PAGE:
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Jerusalem the Movie filmed in iMax 3D

Tue, 08/20/2013 - 06:20

About two years ago, we mentioned in a post that an epic movie about Jerusalem was being made in iMax format. As of August 16, this year, the movie has been released and will be distributed by National Graphic. It shows stunning helicopter photography of the Land of Israel and tells the story of Jerusalem through the eyes of three young women, Christian, Jewish and Arab. Here you can watch the trailer:

We are pleased to have been able to contribute to this movie with reconstructions of Jerusalem in the Second Temple and Byzantine periods.

For further information see Facebook:

JERUSALEM releases worldwide in 2013, please click on ‘Welcome’ to sign up for our email list or visit www.jerusalemthemovie.com to learn more.


Through the unrivaled beauty and visceral nature of the IMAX® experience, JERUSALEM seeks to increase public understanding and appreciation for Jerusalem’s historical, spiritual, cultural and artistic uniqueness, as well as highlighting some of the intersections between Judaism, Christianity and Islam.

Plot outline

Through the unrivaled beauty and visceral nature of the IMAX® experience, JERUSALEM seeks to increase public understanding and appreciation for Jerusalem’s historical, spiritual, cultural and artistic uniqueness, as well as highlighting some of the intersections between Judaism, Christianity and Islam.

Initially, the movie will be shown in these locations:

Boston, Massachusetts - Museum of Science

Special Event: Thursday, September 12, 2013

Public Start Date: Friday, September 20, 2013


Charlotte, North Carolina - Discovery Place

Public Start Date: Wednesday, September 18, 2013


West Nyack, New York - IMAX Theater at the Palisades

Public Start Date: Monday, September 23, 2013


Ottawa, Ontario - Canadian Museum of Civilization

Special Event: Monday, September 23, 2013

Public Start Date: Friday, September 27, 2013


McMinnville, Oregon - Evergreen Aviation Museum

Public Start Date: Friday, September 27, 2013


Seattle, Washington - Pacific Science Center

Special Event: Friday, September 20, 2013

Public Start Date: Saturday, September 28, 2013


Garden City, New York - Cradle of Aviation

Special Event: Wednesday, September 25, 2013

Public Start Date: Saturday, September 28, 2013


St. Louis, Missouri - St. Louis Science Center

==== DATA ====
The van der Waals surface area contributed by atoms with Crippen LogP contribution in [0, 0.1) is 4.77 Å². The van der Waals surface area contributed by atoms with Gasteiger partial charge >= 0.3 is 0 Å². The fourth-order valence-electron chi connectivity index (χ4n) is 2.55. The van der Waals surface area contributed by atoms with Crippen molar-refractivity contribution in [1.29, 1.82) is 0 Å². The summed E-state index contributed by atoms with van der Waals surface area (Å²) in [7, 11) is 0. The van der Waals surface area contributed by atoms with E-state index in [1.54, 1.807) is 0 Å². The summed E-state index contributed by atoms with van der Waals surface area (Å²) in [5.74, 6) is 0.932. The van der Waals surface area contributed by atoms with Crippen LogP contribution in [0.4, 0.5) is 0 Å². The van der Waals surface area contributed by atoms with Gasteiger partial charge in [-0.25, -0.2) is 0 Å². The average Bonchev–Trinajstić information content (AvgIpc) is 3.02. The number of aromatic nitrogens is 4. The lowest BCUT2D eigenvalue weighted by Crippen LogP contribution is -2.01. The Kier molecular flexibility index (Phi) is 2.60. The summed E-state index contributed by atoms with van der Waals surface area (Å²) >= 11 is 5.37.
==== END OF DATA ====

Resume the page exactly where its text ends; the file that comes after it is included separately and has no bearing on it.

Public Start Date: Tuesday, October 1, 2013


Lubbock, Texas - Science Spectrum

Public Start Date: Tuesday, October 1, 2013


Houston, Texas - Houston Museum of Natural Science

Public Start Date: Tuesday, October 1, 2013


Paris, France - La Geode

Public Start Date: Tuesday, October 15, 2013


Davenport, Iowa - Putnam Museum

Public Start Date: Friday, November 1, 2013


Hastings, Nebraska - Hastings Museum

Public Start Date: Thursday, November 7, 2013


London, England, UK - BFI IMAX Cinema

Premiere: January, 2014 (date TBD)


Evidence for the Destruction of Jerusalem in 70AD

Sat, 07/06/2013 - 16:23

The Roman destruction of Jerusalem in 70AD, was a tragedy that is still mourned today by many. Josephus Flavius, also known as Yosef Ben Matityahu, was an eye-witness to the siege of Jerusalem. He somehow survived the siege of  Yotvat in Galilee and with one of his soldiers surrendered to the Roman forces in July 67. The Roman forces were led by Flavius Vespasian and his son Titus, both subsequently Roman emperors. In 69, Josephus was released (War 4.622-629) and according to Josephus’s own account, he appears to have played a role as a negotiator with the defenders during the Siege of Jerusalem in 70. After a desperate struggle, the Temple was destroyed, followed by the rest of Jerusalem. Despite the entreaties of Josephus to spare the city, the rebels, as he called them, refused to give up the city and rather fought to the end. Many people died of famine and others, who wanted to save their lives by surrendering to the Romans, were killed by their fellow fighters. There were corpses everywhere. Some of the rebels tried to save their lives by hiding in underground structures: